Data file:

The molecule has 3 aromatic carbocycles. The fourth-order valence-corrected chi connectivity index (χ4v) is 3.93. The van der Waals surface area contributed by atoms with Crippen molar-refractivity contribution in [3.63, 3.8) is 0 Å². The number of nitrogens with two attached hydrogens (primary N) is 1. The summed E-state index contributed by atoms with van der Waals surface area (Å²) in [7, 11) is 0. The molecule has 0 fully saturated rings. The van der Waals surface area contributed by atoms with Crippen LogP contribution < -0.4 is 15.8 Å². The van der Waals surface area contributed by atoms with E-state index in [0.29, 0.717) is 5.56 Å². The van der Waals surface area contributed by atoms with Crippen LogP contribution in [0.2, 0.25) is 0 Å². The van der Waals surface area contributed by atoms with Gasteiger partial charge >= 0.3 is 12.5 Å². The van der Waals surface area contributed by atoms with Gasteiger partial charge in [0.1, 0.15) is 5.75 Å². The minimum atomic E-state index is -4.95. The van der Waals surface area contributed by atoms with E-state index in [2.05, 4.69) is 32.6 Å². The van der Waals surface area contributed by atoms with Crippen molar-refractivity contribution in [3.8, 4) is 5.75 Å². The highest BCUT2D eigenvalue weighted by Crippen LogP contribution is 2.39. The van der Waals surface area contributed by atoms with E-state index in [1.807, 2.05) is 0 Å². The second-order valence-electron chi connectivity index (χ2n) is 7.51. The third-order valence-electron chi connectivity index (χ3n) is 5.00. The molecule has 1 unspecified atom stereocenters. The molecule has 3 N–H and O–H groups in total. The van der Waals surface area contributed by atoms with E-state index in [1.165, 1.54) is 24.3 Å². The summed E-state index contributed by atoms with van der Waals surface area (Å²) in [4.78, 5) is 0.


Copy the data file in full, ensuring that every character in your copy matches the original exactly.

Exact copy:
The molecule has 3 aromatic carbocycles. The fourth-order valence-corrected chi connectivity index (χ4v) is 3.93. The van der Waals surface area contributed by atoms with Crippen molar-refractivity contribution in [3.63, 3.8) is 0 Å². The number of nitrogens with two attached hydrogens (primary N) is 1. The summed E-state index contributed by atoms with van der Waals surface area (Å²) in [7, 11) is 0. The molecule has 0 fully saturated rings. The van der Waals surface area contributed by atoms with Crippen LogP contribution < -0.4 is 15.8 Å². The van der Waals surface area contributed by atoms with E-state index in [0.29, 0.717) is 5.56 Å². The van der Waals surface area contributed by atoms with Crippen LogP contribution in [0.2, 0.25) is 0 Å². The van der Waals surface area contributed by atoms with Gasteiger partial charge >= 0.3 is 12.5 Å². The van der Waals surface area contributed by atoms with Gasteiger partial charge in [0.1, 0.15) is 5.75 Å². The minimum atomic E-state index is -4.95. The van der Waals surface area contributed by atoms with E-state index in [2.05, 4.69) is 32.6 Å². The van der Waals surface area contributed by atoms with Crippen molar-refractivity contribution in [3.8, 4) is 5.75 Å². The highest BCUT2D eigenvalue weighted by Crippen LogP contribution is 2.39. The van der Waals surface area contributed by atoms with E-state index in [1.807, 2.05) is 0 Å². The second-order valence-electron chi connectivity index (χ2n) is 7.51. The third-order valence-electron chi connectivity index (χ3n) is 5.00. The molecule has 1 unspecified atom stereocenters. The molecule has 3 N–H and O–H groups in total. The van der Waals surface area contributed by atoms with E-state index in [1.165, 1.54) is 24.3 Å². The summed E-state index contributed by atoms with van der Waals surface area (Å²) in [4.78, 5) is 0.